This opinion will be unpublished and
may not be cited except as provided by
Minn. Stat. § 480A.08, subd. 3 (2004).
STATE OF MINNESOTA
IN COURT OF APPEALS
Filed June 13, 2006
Toussaint, Chief Judge
Raymond F. Schmitz, Olmsted County Attorney, David F. McLeod, Assistant County Attorney, 151 Fourth Street Southeast, Rochester, MN 55904 (for respondent)
John M. Stuart, State Public Defender, Richard A. Schmitz, Assistant Public Defender, 2221 University Avenue Southeast, Suite 425, Minneapolis, MN 55414 (for appellant)
Considered and decided by Worke, Presiding Judge; Toussaint, Chief Judge; and Forsberg, Judge.*
U N P U B L I S H E D O P I N I O N
TOUSSAINT, Chief Judge
Appellant Brandon Arndt pleaded guilty to first-degree criminal sexual conduct in 1998, and the sentencing court stayed appellant’s 86-month prison sentence, placing him on probation subject to certain conditions, including completion of sex offender treatment. After appellant was terminated from treatment for failing a polygraph examination and engaging in disruptive behavior, the district court revoked appellant’s probation and executed the stayed sentence. Appellant challenges the probation revocation, arguing that the district court abused its discretion by failing to make the requisite findings to support the revocation and that the evidence was insufficient to show that the probation violation was intentional and the need for confinement outweighed the policies favoring probation. We affirm.
The district court has
“broad discretion in determining if there is sufficient evidence to revoke
probation and should be reversed only if there is a clear abuse of that
discretion.” State v.
The district court must
engage in a three-step analysis before probation can be revoked: (1) designate the specific condition that was
violated; (2) find that the violation was intentional or inexcusable; and (3)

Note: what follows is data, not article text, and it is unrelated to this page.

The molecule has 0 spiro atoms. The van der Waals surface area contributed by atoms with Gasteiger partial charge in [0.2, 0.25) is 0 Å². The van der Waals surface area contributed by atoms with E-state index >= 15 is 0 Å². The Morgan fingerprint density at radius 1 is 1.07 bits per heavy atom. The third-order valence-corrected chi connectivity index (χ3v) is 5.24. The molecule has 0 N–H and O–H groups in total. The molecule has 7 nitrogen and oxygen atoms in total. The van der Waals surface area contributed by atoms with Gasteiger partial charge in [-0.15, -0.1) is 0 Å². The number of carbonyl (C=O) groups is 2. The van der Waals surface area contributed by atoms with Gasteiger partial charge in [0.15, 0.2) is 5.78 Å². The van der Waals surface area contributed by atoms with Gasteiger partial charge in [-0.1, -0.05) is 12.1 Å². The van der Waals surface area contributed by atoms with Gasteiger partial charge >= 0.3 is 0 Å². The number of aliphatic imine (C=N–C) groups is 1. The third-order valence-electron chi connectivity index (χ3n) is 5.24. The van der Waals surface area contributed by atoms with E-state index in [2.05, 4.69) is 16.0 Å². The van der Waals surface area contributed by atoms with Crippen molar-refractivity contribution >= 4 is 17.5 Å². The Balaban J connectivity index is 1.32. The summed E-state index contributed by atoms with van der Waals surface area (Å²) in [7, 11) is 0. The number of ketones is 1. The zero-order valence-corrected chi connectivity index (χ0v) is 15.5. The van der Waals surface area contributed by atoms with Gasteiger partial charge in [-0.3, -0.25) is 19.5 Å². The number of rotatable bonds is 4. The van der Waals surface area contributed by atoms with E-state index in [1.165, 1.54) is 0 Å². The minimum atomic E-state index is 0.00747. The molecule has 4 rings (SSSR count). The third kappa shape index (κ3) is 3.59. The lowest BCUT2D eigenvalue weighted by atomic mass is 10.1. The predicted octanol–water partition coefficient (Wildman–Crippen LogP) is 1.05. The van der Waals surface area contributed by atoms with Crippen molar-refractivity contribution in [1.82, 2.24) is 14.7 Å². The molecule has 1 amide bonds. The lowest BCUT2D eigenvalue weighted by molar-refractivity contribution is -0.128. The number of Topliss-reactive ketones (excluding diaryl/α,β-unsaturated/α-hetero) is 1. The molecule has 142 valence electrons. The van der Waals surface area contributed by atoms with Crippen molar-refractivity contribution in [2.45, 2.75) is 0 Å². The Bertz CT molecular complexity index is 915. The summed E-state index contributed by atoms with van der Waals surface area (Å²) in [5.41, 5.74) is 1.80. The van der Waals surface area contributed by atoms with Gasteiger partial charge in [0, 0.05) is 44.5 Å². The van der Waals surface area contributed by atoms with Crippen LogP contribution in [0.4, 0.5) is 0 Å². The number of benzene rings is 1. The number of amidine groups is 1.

find that the need for confinement outweighs the policies favoring probation.
In the past, appellate courts
have applied a “sufficient evidence exception” to the requirement that district
court make findings in support of the
Appellant argues that the
district court abused its discretion when it revoked his probation without
making the requisite findings on each of the
The district court did not
address the third factor at that time because appellant’s counsel proposed that
the hearing be continued for 30 days to provide appellant the opportunity to be
re-admitted to the treatment program. At
the subsequent hearing, the district court addressed the third
Appellant nonetheless argues
that the district court abused its discretion by dividing the probation
revocation into two separate hearings. Appellant
relies on Modtland to argue that the
district court revoked his probation at the first hearing and did not make
findings regarding all three
Here, the district court did
not officially revoke appellant’s probation until after it addressed the three
Appellant also argues that insufficient evidence supports the district court’s findings that the probation violation was intentional and that the need for confinement outweighed the policies favoring probation. Appellant does not dispute that he violated a specific condition of probation.
Appellant first contends that the evidence is insufficient to show an “intentional” violation because appellant’s failure of the polygraph examination could be attributed to the inherent unreliability of such tests or the erroneous administration of this particular test. But the record indicates that appellant previously admitted the sexual misconduct in a psychosexual evaluation, yet denied such conduct during a polygraph examination. Thus, there is evidence that the failed polygraph is attributable to appellant’s intentional deception rather than some flaw in the examination itself. Further, even assuming that the polygraph exam failure was insufficient to establish an intentional violation, the district court also found that appellant was terminated from treatment for his behavior when confronted with the results. Appellant’s violent and disruptive behavior, which threatened the safety of others in the program and required police intervention, clearly was intentional. Consequently, sufficient evidence supports the district court’s finding that the violation was intentional.
Second, appellant contends that the evidence is insufficient to show that confinement outweighed the policies favoring probation because it was appellant’s first probation violation. But the record indicates that, in addition to the current violation, appellant has had a string of unsuccessful treatment attempts. After five years, appellant had not only failed to complete sex offender treatment, but actually regressed in treatment by denying any responsibility for the offense. Appellant refused to take the necessary steps to be re-admitted to the sex offender program following the violation. On this record, there is sufficient evidence to support the finding that the need for confinement outweighed the policies favoring probation.
district court made the requisite findings regarding the